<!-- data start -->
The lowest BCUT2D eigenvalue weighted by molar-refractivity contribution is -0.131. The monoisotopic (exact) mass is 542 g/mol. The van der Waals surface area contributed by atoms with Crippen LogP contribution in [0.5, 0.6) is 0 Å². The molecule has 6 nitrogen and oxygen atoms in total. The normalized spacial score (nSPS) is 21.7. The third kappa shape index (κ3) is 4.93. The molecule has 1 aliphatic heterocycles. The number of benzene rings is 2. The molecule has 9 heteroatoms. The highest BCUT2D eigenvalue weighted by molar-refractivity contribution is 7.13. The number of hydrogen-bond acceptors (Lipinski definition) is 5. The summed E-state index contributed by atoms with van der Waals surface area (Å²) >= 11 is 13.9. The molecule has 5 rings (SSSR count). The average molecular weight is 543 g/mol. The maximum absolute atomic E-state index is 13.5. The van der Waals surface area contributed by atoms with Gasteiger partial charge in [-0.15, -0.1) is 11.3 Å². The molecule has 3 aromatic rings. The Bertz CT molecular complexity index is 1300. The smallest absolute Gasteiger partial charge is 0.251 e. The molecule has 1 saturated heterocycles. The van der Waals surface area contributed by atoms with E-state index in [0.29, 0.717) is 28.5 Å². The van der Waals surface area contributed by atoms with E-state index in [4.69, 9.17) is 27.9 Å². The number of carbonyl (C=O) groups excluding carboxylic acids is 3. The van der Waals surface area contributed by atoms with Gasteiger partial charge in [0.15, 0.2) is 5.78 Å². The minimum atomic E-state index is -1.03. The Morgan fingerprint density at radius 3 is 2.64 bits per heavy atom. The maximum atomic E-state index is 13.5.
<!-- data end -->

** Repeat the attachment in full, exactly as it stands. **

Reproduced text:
The lowest BCUT2D eigenvalue weighted by molar-refractivity contribution is -0.131. The monoisotopic (exact) mass is 542 g/mol. The van der Waals surface area contributed by atoms with Crippen LogP contribution in [0.5, 0.6) is 0 Å². The molecule has 6 nitrogen and oxygen atoms in total. The normalized spacial score (nSPS) is 21.7. The third kappa shape index (κ3) is 4.93. The molecule has 1 aliphatic heterocycles. The number of benzene rings is 2. The molecule has 9 heteroatoms. The highest BCUT2D eigenvalue weighted by molar-refractivity contribution is 7.13. The number of hydrogen-bond acceptors (Lipinski definition) is 5. The summed E-state index contributed by atoms with van der Waals surface area (Å²) >= 11 is 13.9. The molecule has 5 rings (SSSR count). The average molecular weight is 543 g/mol. The maximum absolute atomic E-state index is 13.5. The van der Waals surface area contributed by atoms with Gasteiger partial charge in [-0.15, -0.1) is 11.3 Å². The molecule has 3 aromatic rings. The Bertz CT molecular complexity index is 1300. The smallest absolute Gasteiger partial charge is 0.251 e. The molecule has 1 saturated heterocycles. The van der Waals surface area contributed by atoms with E-state index in [0.29, 0.717) is 28.5 Å². The van der Waals surface area contributed by atoms with E-state index in [4.69, 9.17) is 27.9 Å². The number of carbonyl (C=O) groups excluding carboxylic acids is 3. The van der Waals surface area contributed by atoms with Gasteiger partial charge in [0.15, 0.2) is 5.78 Å². The minimum atomic E-state index is -1.03. The Morgan fingerprint density at radius 3 is 2.64 bits per heavy atom. The maximum atomic E-state index is 13.5.